It's time to stop complaining and start campaigning, says Stella Creasy.

A shortage of Marmite, arguments over exporting jam and angry Belgians. And that’s just this month.  As the Canadian trade deal stalls, and the government decides which cottage industry its will pick next as saviour for the nation, the British people are still no clearer getting an answer to what Brexit actually means. And they are also no clearer as to how they can have a say in how that question is answered.

To date there have been three stages to Brexit. The first was ideological: an ever-rising euroscepticism, rooted in a feeling that the costs the compromises working with others require were not comparable to the benefits. It oozed out, almost unnoticed, from its dormant home deep in the Labour left and the Tory right, stoked by Ukip to devastating effect.

The second stage was the campaign of that referendum itself: a focus on immigration over-riding a wider debate about free trade, and underpinned by the tempting and vague claim that, in an unstable, unfair world, control could be taken back. With any deal dependent on the agreement of twenty eight other countries, it has already proved a hollow victory.

For the last few months, these consequences of these two stages have dominated discussion, generating heat, but not light about what happens next. Neither has anything helped to bring back together those who feel their lives are increasingly at the mercy of a political and economic elite and those who fear Britain is retreating from being a world leader to a back water.

Little wonder the analogy most commonly and easily reached for by commentators has been that of a divorce. They speculate our coming separation from our EU partners is going to be messy, combative and rancorous. Trash talk from some - including those in charge of negotiating -  further feeds this perception. That’s why it is time for all sides to push onto Brexit part three: the practical stage. How and when is it actually going to happen?

A more constructive framework to use than marriage is one of a changing business, rather than a changing relationship. Whatever the solid economic benefits of EU membership, the British people decided the social and democratic costs had become too great. So now we must adapt.

Brexit should be as much about innovating in what we make and create as it is about seeking to renew our trading deals with the world. New products must be sought alongside new markets. This doesn’t have to mean cutting corners or cutting jobs, but it does mean being prepared to learn new skills and invest in helping those in industries that are struggling to make this leap to move on. The UK has an incredible and varied set of services and products to offer the world, but will need to focus on what we do well and uniquely here to thrive. This is easier said than done, but can also offer hope. Specialising and skilling up also means we can resist those who want us to jettison hard-won environmental and social protections as an alternative.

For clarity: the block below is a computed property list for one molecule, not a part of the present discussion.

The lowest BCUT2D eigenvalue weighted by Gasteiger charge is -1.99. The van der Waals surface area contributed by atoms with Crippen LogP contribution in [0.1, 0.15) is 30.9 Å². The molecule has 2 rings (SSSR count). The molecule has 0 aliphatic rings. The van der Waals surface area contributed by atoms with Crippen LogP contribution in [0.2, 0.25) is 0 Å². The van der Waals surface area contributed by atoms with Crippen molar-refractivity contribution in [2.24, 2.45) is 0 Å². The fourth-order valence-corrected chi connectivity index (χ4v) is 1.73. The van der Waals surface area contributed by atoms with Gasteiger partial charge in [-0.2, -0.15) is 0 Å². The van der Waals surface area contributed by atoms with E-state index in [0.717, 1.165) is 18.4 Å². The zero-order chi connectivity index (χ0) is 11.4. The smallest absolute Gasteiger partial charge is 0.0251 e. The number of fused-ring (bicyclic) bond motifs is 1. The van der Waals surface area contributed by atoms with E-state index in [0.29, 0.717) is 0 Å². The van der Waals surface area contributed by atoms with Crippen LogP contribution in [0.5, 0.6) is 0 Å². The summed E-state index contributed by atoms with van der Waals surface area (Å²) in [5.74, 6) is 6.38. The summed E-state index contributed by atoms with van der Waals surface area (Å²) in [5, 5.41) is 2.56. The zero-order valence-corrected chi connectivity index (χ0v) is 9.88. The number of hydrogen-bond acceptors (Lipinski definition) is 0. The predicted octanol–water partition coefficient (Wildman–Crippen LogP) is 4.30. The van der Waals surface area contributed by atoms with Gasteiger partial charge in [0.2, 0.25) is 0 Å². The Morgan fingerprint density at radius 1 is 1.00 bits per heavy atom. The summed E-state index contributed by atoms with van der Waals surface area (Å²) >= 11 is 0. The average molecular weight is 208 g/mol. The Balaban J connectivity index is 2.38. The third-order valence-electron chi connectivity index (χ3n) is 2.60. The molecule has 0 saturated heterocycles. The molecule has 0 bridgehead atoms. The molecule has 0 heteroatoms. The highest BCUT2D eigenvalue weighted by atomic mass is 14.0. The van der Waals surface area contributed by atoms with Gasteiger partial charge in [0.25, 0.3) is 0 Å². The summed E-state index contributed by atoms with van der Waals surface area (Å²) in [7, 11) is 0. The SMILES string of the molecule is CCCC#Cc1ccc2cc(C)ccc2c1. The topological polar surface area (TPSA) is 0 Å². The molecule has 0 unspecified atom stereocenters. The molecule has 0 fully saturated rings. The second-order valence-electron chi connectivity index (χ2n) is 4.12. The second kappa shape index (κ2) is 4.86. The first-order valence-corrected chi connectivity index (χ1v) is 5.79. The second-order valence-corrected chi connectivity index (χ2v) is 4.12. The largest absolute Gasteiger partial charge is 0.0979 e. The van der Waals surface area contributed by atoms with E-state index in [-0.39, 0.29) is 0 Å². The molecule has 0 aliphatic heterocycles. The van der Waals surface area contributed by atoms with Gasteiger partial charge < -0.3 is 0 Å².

Most accept such a transition will take time. But what is contested is that it will require openness. However, handing the public a done deal - however well mediated - will do little to address the division within our country. Ensuring the best deal in a way that can garner the public support it needs to work requires strong feedback channels. That is why transparency about the government's plans for Brexit is so important. Of course, a balance needs to be struck with the need to protect negotiating positions, but scrutiny by parliament- and by extension the public- will be vital. With so many differing factors at stake and choices to be made, MPs have to be able and willing to bring their constituents into the discussion not just about what Brexit actually entails, but also what kind of country Britain will be during and after the result - and their role in making it happen. 

Those who want to claim the engagement of parliament and the public undermines the referendum result are still in stages one and two of this debate, looking for someone to blame for past injustices, not building a better future for all. Our Marmite may be safe for the moment, but Brexit can’t remain a love it or hate it phenomenon. It’s time for everyone to get practical.